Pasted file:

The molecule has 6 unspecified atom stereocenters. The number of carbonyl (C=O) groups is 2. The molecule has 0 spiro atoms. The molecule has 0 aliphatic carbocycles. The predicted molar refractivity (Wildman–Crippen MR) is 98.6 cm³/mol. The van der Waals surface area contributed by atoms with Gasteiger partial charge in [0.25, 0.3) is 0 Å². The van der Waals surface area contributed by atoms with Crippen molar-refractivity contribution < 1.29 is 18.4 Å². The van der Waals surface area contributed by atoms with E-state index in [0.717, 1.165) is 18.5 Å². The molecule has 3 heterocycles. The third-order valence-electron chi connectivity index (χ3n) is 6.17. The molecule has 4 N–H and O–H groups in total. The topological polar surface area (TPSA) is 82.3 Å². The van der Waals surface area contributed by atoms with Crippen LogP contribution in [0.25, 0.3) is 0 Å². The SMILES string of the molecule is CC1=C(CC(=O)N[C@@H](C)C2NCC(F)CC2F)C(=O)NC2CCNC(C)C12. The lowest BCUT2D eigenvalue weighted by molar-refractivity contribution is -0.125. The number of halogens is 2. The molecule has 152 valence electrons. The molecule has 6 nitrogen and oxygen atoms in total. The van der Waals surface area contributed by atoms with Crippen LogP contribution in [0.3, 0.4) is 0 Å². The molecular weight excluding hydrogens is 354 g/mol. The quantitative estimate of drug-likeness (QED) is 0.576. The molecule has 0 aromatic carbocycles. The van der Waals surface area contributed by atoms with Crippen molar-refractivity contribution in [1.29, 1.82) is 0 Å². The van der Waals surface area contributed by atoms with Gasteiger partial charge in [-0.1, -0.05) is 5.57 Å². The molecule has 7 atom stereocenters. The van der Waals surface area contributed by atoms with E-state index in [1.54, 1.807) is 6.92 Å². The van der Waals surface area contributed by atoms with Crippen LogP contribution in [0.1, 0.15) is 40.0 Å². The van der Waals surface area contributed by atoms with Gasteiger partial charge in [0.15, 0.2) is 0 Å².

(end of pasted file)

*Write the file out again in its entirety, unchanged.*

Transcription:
The molecule has 6 unspecified atom stereocenters. The number of carbonyl (C=O) groups is 2. The molecule has 0 spiro atoms. The molecule has 0 aliphatic carbocycles. The predicted molar refractivity (Wildman–Crippen MR) is 98.6 cm³/mol. The van der Waals surface area contributed by atoms with Gasteiger partial charge in [0.25, 0.3) is 0 Å². The van der Waals surface area contributed by atoms with Crippen molar-refractivity contribution < 1.29 is 18.4 Å². The van der Waals surface area contributed by atoms with E-state index in [0.717, 1.165) is 18.5 Å². The molecule has 3 heterocycles. The third-order valence-electron chi connectivity index (χ3n) is 6.17. The molecule has 4 N–H and O–H groups in total. The topological polar surface area (TPSA) is 82.3 Å². The van der Waals surface area contributed by atoms with Crippen LogP contribution in [0.25, 0.3) is 0 Å². The SMILES string of the molecule is CC1=C(CC(=O)N[C@@H](C)C2NCC(F)CC2F)C(=O)NC2CCNC(C)C12. The lowest BCUT2D eigenvalue weighted by molar-refractivity contribution is -0.125. The number of halogens is 2. The molecule has 152 valence electrons. The molecule has 6 nitrogen and oxygen atoms in total. The van der Waals surface area contributed by atoms with Crippen LogP contribution in [0.3, 0.4) is 0 Å². The molecular weight excluding hydrogens is 354 g/mol. The quantitative estimate of drug-likeness (QED) is 0.576. The molecule has 0 aromatic carbocycles. The van der Waals surface area contributed by atoms with Crippen molar-refractivity contribution in [1.29, 1.82) is 0 Å². The van der Waals surface area contributed by atoms with Gasteiger partial charge in [-0.1, -0.05) is 5.57 Å². The molecule has 7 atom stereocenters. The van der Waals surface area contributed by atoms with E-state index in [1.54, 1.807) is 6.92 Å². The van der Waals surface area contributed by atoms with Crippen LogP contribution in [0.1, 0.15) is 40.0 Å². The van der Waals surface area contributed by atoms with Gasteiger partial charge in [0.15, 0.2) is 0 Å².